This paper introduces the concept of impartial, non-utility based morality to the theory of non-cooperative games. In non-cooperative games, the mathematical description of a game requires a set of players, the strategy set of each player, and a payoff function mapping each strategy combination into the real number space. Behavioural economics broadened the preference domain, thereby changing, for an arbitrarily strong concern to social motives, the value that a payoff function assigns to a given strategy combination for a socially-oriented player. By contrast, the methodology I propose adds an impartial moral judgment function, mapping each strategy combination to the real number space, to the previous paradigm. Using this function I can partition the set of strategies for each individual into morally 'acceptable' and morally 'prohibitive' subsets of strategies. Building on this terminology, I formally define the main concept of the new methodology (Moral Rule) and present best response functions for two moral rules based on moral philosophy. Furthermore, I present some examples to show how the new methodology can be applied to characteristic games used in the literature and end up by discussing the motivation for the new theory, its roots in moral philosophy, psychology, and neuroscience, and its main departures from the classical approach.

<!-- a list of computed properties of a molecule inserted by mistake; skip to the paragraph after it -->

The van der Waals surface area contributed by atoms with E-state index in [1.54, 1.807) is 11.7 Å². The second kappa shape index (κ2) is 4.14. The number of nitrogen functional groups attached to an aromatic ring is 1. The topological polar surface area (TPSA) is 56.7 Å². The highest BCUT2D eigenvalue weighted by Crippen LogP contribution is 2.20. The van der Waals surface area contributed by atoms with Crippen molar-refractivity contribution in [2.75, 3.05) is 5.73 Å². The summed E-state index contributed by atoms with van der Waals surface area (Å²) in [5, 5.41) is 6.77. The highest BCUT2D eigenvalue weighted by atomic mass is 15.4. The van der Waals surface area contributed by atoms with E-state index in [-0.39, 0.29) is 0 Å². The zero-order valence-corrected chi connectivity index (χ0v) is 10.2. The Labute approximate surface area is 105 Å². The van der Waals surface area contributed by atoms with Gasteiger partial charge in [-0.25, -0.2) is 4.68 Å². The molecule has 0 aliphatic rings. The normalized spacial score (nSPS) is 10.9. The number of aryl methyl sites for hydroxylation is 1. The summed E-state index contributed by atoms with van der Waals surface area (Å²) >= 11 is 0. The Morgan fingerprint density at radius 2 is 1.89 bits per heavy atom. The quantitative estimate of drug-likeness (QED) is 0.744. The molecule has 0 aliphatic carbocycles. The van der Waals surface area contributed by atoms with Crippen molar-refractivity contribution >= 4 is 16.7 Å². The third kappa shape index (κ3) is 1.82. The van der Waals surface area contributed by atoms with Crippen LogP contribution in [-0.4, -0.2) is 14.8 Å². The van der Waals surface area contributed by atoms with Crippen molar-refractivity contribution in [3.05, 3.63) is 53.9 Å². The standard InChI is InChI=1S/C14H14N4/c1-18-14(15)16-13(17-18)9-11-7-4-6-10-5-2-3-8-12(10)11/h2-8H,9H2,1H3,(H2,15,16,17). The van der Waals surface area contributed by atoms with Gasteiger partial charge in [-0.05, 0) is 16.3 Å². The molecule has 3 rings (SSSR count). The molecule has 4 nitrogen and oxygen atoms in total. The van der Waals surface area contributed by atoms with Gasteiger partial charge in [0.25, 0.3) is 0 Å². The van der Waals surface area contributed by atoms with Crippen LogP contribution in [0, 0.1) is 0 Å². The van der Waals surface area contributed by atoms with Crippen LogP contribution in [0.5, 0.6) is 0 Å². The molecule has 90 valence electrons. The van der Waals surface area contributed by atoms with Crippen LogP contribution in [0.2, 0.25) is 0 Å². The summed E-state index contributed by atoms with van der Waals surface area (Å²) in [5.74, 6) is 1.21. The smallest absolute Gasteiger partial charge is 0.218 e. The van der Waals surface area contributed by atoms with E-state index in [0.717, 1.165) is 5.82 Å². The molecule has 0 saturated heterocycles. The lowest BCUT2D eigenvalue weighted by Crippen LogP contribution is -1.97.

[Manuscript in preparation]